Regenerative Medicine  Expanding Medical Manufacturing

Regenerative Medicine -- Expanding Medical Manufacturing

When regenerative therapies are incorporated into clinical practice they can save $250 billion annually, says Athersys CEO Gil Van Bokkelen 

There exists a unique stem cell type that if isolated from healthy cells can grow and produce large quantities, which can be stored for five years, and eventually be administered to patients in an IV type of delivery system.

Athersys, Inc., based in Cleveland, Ohio, has developed MultiStem, a proprietary stem cell product that the company believes could be beneficial in the treatment of multiple diseases in cardiovascular, neurological, and inflammatory and immune areas.

MultiStem is able to reduce inflammation, protect damaged or injured tissue, and enhance the formation of new blood vessels in regions of ischemic injury. These cells exhibit a drug-like profile in that they act primarily through the production of multiple factors that regulate the immune system, protect damaged or injured cells, promote tissue repair and healing, and the cells are subsequently cleared from the body over time.

Over the past several years, the company has multiple programs in clinical development, with four clinical stage programs exploring the potential use of MultiStem to treat:

  • Inflammatory Bowel Disease (part of an ongoing Phase 2 clinical trial being conducted in partnership with Pfizer);
  • Ischemic stroke (ongoing Phase 2 clinical trial), and;
  • Complications associated with traditional bone marrow or hematopoietic stem cell transplants, such as Graft Versus Host Disease (GVHD) (recently completed Phase1 clinical trial - Orphan Drug designation)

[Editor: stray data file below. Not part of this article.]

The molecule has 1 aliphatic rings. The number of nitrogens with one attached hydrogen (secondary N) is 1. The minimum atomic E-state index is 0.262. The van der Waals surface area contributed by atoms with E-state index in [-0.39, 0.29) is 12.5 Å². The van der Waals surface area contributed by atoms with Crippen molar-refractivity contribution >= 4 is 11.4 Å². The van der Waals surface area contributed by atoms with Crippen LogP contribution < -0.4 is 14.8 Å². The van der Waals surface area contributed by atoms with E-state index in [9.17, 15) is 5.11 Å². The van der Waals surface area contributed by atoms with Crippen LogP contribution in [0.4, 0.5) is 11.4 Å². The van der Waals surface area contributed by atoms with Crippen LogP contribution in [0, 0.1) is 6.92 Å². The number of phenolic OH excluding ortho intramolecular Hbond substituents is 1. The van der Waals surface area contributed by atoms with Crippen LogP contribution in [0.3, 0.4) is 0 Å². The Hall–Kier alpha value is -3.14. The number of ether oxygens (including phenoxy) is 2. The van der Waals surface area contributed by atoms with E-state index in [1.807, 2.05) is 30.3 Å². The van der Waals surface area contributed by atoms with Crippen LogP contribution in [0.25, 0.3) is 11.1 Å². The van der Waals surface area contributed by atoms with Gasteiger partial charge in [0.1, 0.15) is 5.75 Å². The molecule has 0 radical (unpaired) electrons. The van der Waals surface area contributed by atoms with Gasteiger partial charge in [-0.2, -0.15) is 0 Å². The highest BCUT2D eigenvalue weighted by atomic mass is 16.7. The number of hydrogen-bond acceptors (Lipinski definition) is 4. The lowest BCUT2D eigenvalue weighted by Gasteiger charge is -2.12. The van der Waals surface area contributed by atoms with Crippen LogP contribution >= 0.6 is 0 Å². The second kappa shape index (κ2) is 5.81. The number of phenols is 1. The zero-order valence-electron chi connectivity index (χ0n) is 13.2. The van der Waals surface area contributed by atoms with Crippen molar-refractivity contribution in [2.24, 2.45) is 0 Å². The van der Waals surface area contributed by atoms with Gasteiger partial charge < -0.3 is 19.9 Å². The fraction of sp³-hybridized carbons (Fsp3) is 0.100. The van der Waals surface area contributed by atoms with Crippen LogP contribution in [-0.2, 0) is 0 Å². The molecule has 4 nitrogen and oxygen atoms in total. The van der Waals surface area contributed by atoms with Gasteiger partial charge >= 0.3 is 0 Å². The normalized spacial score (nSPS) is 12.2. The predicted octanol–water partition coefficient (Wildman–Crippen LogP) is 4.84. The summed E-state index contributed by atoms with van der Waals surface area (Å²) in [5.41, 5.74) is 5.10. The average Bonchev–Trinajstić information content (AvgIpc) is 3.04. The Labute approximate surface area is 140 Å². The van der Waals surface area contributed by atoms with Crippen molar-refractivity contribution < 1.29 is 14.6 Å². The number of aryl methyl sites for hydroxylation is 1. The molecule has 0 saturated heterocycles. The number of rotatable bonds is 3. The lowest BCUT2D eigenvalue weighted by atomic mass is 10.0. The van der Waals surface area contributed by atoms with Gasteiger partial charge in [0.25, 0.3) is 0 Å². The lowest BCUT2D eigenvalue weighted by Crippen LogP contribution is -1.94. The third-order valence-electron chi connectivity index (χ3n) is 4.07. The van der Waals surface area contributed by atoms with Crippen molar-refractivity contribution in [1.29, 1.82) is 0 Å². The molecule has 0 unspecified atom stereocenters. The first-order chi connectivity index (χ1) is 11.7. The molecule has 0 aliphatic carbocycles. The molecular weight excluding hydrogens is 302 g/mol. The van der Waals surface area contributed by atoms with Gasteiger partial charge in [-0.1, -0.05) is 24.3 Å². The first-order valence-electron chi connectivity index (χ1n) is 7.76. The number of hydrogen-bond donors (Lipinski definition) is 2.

• Damage from acute myocardial infarction (i.e. heart attack)

The category of treatment that uses protocols such as stem cells is called regenerative medicine. It represents health care related technologies that translate fundamental knowledge in biology, chemistry and physics into materials, devices and systems through a variety of therapeutic strategies that augment, repairs, replace or generate organs and tissues.

As evidenced by the wide application of this type of medicine to diseases that account for a large percentage of the U.S health care costs, Athersys CEO Gil Van Bokkelen estimates that when regenerative therapies are incorporated into clinical practice they can save $250 billion annually.

“This new technology can transform our healthcare system in that it can simultaneously provide better outcomes for patients, while lowering overall  healthcare costs," said Van Bokkelen. “It is a solution that will go a long way toward addressing the very real needs of an aging population.”

The scope of these combined effects is driving Bokkelen, along with Michael Werner of the Alliance for Regenerative Medicine, to advocate for a national strategy on regenerative medicine. In a recently published whitepaper they point out that with 200 regenerative medicine products currently in clinical development, there should be a national strategy on how to move this field forward in an efficient manner.

Bokkelen and Werner identify some gaps in efficiency such as:

  • Lack of Coordination Between the Government and Private Sector
  • Lack of Clear Identification of Unmet Medical Needs
  • Cost, Time and Complexity of Clinical Trials
  • Complexity and Uncertainty of Reimbursement System.

Some solutions to these issues include designating a national biomedical innovation advisor who can create a multi-agency task force between government agencies and industry.

Even with these unresolved public policy issues Athersys is looking toward the future. “We are engaged in preparations for the next stage of MultiStem clinical development, including planning and development to support manufacturing scale-up,” said Van Bokkelen. 

Hide comments

Comments

  • Allowed HTML tags: <em> <strong> <blockquote> <br> <p>

Plain text

  • No HTML tags allowed.
  • Web page addresses and e-mail addresses turn into links automatically.
  • Lines and paragraphs break automatically.
Publish